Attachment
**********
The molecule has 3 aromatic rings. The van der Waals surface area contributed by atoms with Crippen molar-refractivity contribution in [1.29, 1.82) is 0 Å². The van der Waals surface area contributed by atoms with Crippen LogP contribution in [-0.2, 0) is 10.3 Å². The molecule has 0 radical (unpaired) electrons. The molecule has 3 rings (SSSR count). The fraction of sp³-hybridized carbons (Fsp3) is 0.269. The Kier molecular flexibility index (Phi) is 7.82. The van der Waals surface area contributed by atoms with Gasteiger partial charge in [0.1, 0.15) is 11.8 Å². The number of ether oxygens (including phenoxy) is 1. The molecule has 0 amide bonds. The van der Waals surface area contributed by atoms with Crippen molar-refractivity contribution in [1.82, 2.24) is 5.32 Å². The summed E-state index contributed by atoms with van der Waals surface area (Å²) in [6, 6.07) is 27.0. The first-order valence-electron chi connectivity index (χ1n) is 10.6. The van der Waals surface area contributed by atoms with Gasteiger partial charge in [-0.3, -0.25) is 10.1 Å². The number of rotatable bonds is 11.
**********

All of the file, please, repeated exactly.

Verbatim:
The molecule has 3 aromatic rings. The van der Waals surface area contributed by atoms with Crippen molar-refractivity contribution in [1.29, 1.82) is 0 Å². The van der Waals surface area contributed by atoms with Crippen LogP contribution in [-0.2, 0) is 10.3 Å². The molecule has 0 radical (unpaired) electrons. The molecule has 3 rings (SSSR count). The fraction of sp³-hybridized carbons (Fsp3) is 0.269. The Kier molecular flexibility index (Phi) is 7.82. The van der Waals surface area contributed by atoms with Gasteiger partial charge in [0.1, 0.15) is 11.8 Å². The number of ether oxygens (including phenoxy) is 1. The molecule has 0 amide bonds. The van der Waals surface area contributed by atoms with Crippen molar-refractivity contribution in [1.82, 2.24) is 5.32 Å². The summed E-state index contributed by atoms with van der Waals surface area (Å²) in [6, 6.07) is 27.0. The first-order valence-electron chi connectivity index (χ1n) is 10.6. The van der Waals surface area contributed by atoms with Gasteiger partial charge in [-0.3, -0.25) is 10.1 Å². The number of rotatable bonds is 11.